In 1944 Standard bought the moribund Triumph company with a view to transforming it into a sporting marque. This enterprise began a little uncertainly with the Roadster of 1946, best remembered for its archaic diskey seat.
Then in 1947 Standard’s managing director, Sir John Black, asked his chief stylist, Walter Belgrove, to design a body for a new sporting Triumph. What was named the Roadster TRX took a protracted three years to evolve; the finished product was eventually unveiled at the 1950 London Motor Show.
Built on a slightly lengthened Standart Vanguard chassis, the car was an uneasy mixture of European and American themes with full-width bodywork in the Italian manner, although the radiator grille was conceived more in the trans-Atlanic idiom.
The concealed headlamps revealed echoes of Harley Earl’s but on the Triumph their covers were electrically operated. Power assistance was also applied to electrically activated hydraulics that were used to adjust the bench-type seat, raise the hood and active the built-in jacks. These devices operated independently of the engine and could thus be used when it was not running.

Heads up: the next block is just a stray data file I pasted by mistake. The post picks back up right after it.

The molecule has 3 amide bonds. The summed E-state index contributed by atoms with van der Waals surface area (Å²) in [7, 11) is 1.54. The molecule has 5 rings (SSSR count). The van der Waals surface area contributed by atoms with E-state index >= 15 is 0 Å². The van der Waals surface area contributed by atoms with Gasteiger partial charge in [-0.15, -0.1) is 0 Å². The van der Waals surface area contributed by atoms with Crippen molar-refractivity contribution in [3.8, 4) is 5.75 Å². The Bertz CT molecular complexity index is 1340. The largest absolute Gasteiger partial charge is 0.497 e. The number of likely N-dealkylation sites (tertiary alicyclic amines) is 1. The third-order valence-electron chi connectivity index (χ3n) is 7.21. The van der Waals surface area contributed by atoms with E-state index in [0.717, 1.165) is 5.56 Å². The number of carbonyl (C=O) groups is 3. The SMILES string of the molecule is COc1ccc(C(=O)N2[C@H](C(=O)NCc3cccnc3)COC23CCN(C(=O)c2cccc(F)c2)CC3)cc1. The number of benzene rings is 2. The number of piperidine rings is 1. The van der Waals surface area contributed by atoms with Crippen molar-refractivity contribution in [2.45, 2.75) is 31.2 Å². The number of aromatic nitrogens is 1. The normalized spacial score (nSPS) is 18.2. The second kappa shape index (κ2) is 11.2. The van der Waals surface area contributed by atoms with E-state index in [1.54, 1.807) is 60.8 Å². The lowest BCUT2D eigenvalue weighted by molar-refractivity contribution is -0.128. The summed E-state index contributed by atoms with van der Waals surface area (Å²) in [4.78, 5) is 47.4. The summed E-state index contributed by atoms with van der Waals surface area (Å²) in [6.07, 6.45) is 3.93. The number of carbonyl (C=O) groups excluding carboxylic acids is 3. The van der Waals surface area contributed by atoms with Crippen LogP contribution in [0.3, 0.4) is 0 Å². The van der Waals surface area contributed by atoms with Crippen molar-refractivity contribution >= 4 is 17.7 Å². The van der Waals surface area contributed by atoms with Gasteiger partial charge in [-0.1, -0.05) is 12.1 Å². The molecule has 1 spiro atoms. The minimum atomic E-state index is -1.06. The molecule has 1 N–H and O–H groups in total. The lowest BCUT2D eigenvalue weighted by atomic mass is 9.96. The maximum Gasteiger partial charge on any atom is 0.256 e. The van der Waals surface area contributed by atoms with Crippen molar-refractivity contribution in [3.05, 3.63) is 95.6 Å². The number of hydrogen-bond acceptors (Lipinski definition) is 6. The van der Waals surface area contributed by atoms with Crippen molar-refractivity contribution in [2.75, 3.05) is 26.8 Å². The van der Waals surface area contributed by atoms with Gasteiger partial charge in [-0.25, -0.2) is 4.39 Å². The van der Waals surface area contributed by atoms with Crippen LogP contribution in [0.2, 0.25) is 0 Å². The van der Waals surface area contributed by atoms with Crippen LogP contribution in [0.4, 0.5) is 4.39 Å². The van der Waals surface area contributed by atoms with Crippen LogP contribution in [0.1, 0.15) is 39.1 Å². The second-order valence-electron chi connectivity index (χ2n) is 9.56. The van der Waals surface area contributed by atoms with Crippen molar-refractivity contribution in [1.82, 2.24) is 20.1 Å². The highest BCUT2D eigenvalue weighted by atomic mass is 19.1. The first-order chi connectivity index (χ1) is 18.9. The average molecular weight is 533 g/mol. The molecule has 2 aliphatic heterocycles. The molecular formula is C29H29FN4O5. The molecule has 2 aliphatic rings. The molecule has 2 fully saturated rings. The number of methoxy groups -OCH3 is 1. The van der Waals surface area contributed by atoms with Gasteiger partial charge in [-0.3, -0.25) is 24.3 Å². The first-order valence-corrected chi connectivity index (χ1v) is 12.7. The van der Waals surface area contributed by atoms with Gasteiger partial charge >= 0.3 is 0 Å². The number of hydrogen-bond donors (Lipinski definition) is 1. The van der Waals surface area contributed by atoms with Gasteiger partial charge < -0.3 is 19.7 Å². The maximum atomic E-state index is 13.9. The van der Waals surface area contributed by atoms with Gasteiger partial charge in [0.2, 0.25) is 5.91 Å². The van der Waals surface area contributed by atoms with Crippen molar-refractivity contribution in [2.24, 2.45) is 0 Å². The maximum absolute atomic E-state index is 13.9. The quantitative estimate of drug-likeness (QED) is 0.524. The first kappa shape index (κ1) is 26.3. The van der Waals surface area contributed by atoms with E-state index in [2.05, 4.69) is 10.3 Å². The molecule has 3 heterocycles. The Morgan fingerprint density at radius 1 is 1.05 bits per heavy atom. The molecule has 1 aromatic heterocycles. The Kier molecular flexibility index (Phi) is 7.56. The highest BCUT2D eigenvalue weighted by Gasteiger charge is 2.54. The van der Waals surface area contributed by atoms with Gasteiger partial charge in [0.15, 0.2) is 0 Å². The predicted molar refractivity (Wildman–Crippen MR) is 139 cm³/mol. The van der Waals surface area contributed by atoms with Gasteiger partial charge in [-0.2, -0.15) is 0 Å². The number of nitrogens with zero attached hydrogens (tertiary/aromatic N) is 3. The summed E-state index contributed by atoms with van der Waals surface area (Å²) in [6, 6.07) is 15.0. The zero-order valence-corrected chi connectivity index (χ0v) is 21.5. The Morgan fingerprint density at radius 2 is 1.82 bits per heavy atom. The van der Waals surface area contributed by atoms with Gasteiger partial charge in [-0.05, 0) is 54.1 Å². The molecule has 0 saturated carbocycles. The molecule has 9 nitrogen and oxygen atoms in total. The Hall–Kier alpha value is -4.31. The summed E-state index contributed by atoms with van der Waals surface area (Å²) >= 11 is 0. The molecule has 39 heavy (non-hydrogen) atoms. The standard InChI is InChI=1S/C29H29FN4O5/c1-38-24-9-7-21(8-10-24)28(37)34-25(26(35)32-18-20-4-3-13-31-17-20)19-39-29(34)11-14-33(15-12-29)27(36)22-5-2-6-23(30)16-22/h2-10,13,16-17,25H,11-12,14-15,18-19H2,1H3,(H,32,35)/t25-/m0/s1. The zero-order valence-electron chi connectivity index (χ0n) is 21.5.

As far as the TRX’s styling was concerned, Belgrove attempted to introduce some family resemblance to the Vanguard saloon. The car was powered by a twin-carburettored version of its 2 litre engine and the bonnet could be opened from either side to gain access to the four-cylinder unit.
Standart forsook traditional coachbuilding methods, in which an ash frame was clad in hand-formed panels, when the Triumph was designed. Instead, the Roadster’s stubby, bulbous body was made of double-skinned aluminium.
The car could be used on the road although when The Autocar’s representative came to drive the Roadster, he was alarmed to find that ‘there was a slight suggestion of slow pitching’ which only resolved itself once a passenger was on board…
The TRX was also displayed at the 1950 Paris show, then later at the following year’s Geneva event and could be seen in the Transport Hall of the 1951 Festival of Britain.
The long gestation period unfortunately meant that the car’s lines had begun to date and, perhaps wisely, Standard decided not to continue with what had proved a complicated and costly concept. Just three examples of the TRX were built, of which two survive.
Instead Walter Belgrove went on to essay the lines of the far cheaper and more practical TR2 that appeared at the 1952 London Motor Show. It was to be the first of a long running and well regarded sports-car line.
Wood, Jonathan (1997) Concept Cars, Paragon, ISBN 0-75252-084-9.